Table 1. Main Characteristics of the Studies Included in the Meta-Analysis.
Totlal (N) Average Age(yrs)Gender Ratio(M/F)
PCVnAMD Control PCVnAMD ControlPCV nAMDControl
2013 Japanese175NA150 74.267.5
2013Chinese 250157204 6568.66769.26969.0166/84101/56 124/80 Cohort
2013Japanese87* 97* NA71.568.4 74.868.3NA 70/1776/21NA Case
2012 Thai 97 NA102 62.968.9NA62.267.648/49NA 50/52Case
2011Japanese381 253277126.96.36.199 73.767.5 72.968.7 271/110 188/65111/166 Case
2010 Japanese518*408* 1351*75.168.577.768.451.2616.3 381/137 293/115722/629Case
2009 Japanese100* 100* 190*72.768.3 74.668.872.268.581/1973/27 86/104 Case
72NA 9363.867.6NA 67.264.6 46/26NA40/53 Case
NA=not available; nAMD=neovascular age-related macular degeneration; PCV=polypoidal choroidal vasculopathy.
*The number of cases or controls was changed in the next meta-analysis, but the reason was not given.
CFH I62V Polymorphism and Risk of PCV
PLOS ONE | www.plosone.org2February 2014 | Volume 9 | Issue 2 | e88324
Table 2. Allele and Genotype Distribution of the I62V Polymorphism.
HWE=HardyeWeinberg equilibrium; NA=not available; nAMD=neovascular age-related macular degeneration; PCV=polypoidal choroidal vasculopathy.
CFH I62V Polymorphism and Risk of PCV
PLOS ONE | www.plosone.org3 February 2014 | Volume 9 | Issue 2 | e88324
PCV.  Therefore, investigators have now focused on comparing
these two entities to discover if these two different phenotypes can
be attributed to genetic differences that may reveal different
underlying pathogenic mechanisms. Several candidate genes such
as complement factor H (CFH), high temperature required factor
A1 (HTRA1), and age-related maculopathy susceptibility 2
(ARMS2) have been reported to increase the risk of AMD and
PCV development. [10–12] The CFH I62V coding variant
(rs800292) on chromosome 1q32 has been extensively studied
via genetic and molecular approaches, which provide strong
statistical evidence for disease association and a plausible biologic
context supporting this variant as an attractive candidate for a
causal polymorphism leading to the development of AMD and
PCV. [13–15] However, the population heterogeneity and
relatively small sizes studies warrant confirmation of the associ-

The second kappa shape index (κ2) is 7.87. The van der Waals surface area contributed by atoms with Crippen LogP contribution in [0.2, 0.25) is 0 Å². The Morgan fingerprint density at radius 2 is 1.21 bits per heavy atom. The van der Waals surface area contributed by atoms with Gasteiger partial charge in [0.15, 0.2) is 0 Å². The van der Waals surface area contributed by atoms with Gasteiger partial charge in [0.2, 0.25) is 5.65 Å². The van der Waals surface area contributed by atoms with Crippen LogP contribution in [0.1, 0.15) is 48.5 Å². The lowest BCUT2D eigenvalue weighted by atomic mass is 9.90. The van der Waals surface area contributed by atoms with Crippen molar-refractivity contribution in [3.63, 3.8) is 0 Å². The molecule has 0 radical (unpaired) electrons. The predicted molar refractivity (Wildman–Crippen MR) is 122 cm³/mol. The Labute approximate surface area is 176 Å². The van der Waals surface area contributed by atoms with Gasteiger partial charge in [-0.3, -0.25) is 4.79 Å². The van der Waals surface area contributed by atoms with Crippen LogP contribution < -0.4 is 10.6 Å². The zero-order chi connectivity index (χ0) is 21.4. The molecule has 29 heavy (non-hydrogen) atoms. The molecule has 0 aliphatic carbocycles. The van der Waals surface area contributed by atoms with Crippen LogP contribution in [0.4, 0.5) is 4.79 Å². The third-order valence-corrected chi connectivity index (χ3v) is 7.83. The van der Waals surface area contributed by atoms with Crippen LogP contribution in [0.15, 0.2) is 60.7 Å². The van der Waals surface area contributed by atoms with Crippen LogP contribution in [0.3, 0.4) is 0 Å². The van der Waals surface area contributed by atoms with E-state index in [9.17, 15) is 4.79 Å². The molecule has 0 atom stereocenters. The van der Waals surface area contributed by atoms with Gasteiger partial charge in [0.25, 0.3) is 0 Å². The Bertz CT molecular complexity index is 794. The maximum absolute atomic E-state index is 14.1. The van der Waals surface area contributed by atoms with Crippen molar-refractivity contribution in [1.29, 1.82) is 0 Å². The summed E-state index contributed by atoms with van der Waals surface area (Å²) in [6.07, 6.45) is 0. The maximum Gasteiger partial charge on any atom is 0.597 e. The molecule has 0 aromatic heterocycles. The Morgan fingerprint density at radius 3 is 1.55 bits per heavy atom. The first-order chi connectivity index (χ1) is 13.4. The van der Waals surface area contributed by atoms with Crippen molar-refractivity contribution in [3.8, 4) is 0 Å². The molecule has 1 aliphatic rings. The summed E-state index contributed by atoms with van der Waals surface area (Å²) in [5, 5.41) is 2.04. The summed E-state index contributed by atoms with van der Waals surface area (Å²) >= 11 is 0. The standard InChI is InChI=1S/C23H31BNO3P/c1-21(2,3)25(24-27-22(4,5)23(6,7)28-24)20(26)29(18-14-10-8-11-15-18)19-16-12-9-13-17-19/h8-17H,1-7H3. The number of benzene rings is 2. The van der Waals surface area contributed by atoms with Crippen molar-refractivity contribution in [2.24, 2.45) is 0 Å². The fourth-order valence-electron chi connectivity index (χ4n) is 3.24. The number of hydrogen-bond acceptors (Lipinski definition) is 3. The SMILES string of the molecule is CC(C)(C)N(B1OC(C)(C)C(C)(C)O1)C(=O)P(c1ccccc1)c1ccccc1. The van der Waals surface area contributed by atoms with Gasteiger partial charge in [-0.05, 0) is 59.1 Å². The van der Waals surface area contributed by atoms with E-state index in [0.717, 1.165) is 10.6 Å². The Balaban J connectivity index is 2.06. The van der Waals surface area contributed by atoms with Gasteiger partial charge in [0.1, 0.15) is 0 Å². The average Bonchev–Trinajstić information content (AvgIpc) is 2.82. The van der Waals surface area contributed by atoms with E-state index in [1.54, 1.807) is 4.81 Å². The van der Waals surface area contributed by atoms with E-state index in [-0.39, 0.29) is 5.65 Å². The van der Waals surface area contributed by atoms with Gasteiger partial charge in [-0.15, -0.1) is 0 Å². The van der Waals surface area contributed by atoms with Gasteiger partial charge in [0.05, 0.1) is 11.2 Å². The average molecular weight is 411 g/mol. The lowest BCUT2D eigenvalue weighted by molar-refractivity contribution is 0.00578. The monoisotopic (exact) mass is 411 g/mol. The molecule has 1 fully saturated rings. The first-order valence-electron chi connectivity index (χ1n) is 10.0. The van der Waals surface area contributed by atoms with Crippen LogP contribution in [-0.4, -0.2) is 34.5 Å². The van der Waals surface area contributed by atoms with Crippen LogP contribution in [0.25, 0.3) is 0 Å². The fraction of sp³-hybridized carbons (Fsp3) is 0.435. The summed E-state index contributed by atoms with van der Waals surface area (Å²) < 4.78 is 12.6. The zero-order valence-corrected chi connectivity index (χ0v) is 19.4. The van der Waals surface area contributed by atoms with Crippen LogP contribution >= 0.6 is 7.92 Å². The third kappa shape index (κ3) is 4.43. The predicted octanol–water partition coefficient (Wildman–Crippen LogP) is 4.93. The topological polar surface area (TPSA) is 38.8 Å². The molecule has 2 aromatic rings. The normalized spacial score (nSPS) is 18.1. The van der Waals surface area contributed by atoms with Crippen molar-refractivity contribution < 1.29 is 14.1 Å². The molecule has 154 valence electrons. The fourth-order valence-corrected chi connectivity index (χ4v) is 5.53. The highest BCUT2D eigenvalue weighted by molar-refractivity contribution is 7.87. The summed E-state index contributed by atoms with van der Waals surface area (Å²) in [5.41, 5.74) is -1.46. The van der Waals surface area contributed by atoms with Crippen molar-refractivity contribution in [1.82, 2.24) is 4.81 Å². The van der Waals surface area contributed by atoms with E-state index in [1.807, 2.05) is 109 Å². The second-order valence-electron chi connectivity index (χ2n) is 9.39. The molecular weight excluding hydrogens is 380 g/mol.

ation of I62V with PCV across different studies in different
populations. Here we conducted a meta-analysis of previous
studies representing an assessment of the association between the
Figure 2. Forest plots of meta-analysis of the association between I62V polymorphism and PCV. Odds ratios (black squares) and 95%
confidence intervals (bars) are given for each study. Also shown are the diamonds of the summary ORs based on the Mantel–Haenszel fixed-effects
model (M-H Overall). CI=confidence interval; OR=odds ratio. A: OR1(GG+GA vs AA); B: OR2(GA vs AA); C: OR3(GG vs AA); D: OR4(G vs A).
Table 3. Meta-analysis compared the allelic frequencies of I62V between PCV and nAMD.
Sample Size Test of Association Test of Heterogeneity
Polymorphism Studies(N)PCVnAMD Statistical MethodOR (95% CI)P ValueI2%
(GA+GG) vs AA5 1317993 Odds Ratio (M-H, Fixed, 95% CI) 0.92 [0.65, 1.30]0.480
GA vs AA5 588423 Odds Ratio (M-H, Fixed, 95% CI)0.96 [0.67, 1.38]0.2722
GG vs AA5 813629Odds Ratio (M-H, Fixed, 95% CI)0.90 [0.63, 1.27]0.690
G vs A5 2634 1986Odds Ratio (M-H, Fixed, 95% CI) 0.94 [0.82, 1.07]10
CI=confidence interval; M-H=Mantel–Haenszel model; nAMD=neovascular age-related macular degeneration; OR=odds ratio; PCV=polypoidal choroidal
CFH I62V Polymorphism and Risk of PCV
PLOS ONE | www.plosone.org4 February 2014 | Volume 9 | Issue 2 | e88324
CFH I62V variant and PCV and/or nAMD, comprising a total of
5,062 subjects, to more reliably compare the genetic effect of CFH
I62V between PCV and nAMD.
Materials and Methods
Identification and Eligibility of Relevant Studies
This meta-analysis was conducted according to the PRISMA
guidelines.  We searched PubMed, Medline and Web of
Science using the following search terms: (‘‘polypoidal choroidal
vasculopathy’’ OR ‘‘PCV’’) and (‘‘CFH’’ OR ‘‘complement factor
H’’), and other alternative names (I62V, Val62Ile,184G.A,
rs800292). All related articles should have been published before
Aug 31, 2013 and without any language limitation.
Studies were included only if they fulfill all of the following five
criteria: (1) All patients had a complete ophthalmic examination,
including fundus photography, and fluorescent or indocyanine
green angiography (ICG). The diagnostic criteria of PCV was
based on these clinical features and ICG showing a branching
vascular network terminating in polypoidal swelling. The diag-
nostic criteria of nAMD based on the clinical features and grading
were classified using a standard grid suggested by the International
Age-related Maculopathy Epidemiologic Study Group for age-
related maculopathy. (2) Study design was limited to case-control
study, cohort study, or population-based epidemiologic survey, not
a review, case report, or editorial comment. (3) The major study
objective was to evaluate the association between CFH I62V
polymorphism and PCV and/or nAMD. (4) Raw data of allele or
genotype frequencies or counts available. Allele was A/G, and the
genotypes covered AA, AG, and GG. (5) For studies published by
the same group on the same gene and markers, only the most
recent report or the report with the largest sample size was
included for analysis.
Two reviewers (Z.Y.W. and K.K.Z.) independently extracted
the data and evaluated the quality. The following variables were
extracted from each study: the name of the first author, year of
publication, ethnicity, phenotype of cases evaluated, sample size,
mean age and sex ratio of study participants, and allele and
genotype distributions in cases and controls. If publications listed
allele and genotype counts stratified according to the PCV sub-
phenotype, they were combined into one case group.
Independent review and resolution by a third reviewer (P.Q.Z.)
was sought if the two reviewers disagreed.
Figure 3. Results of Leave-One-Out Sensitivity Analysis. The horizontal axis shows the omitted study. The horizontal axis represents the odds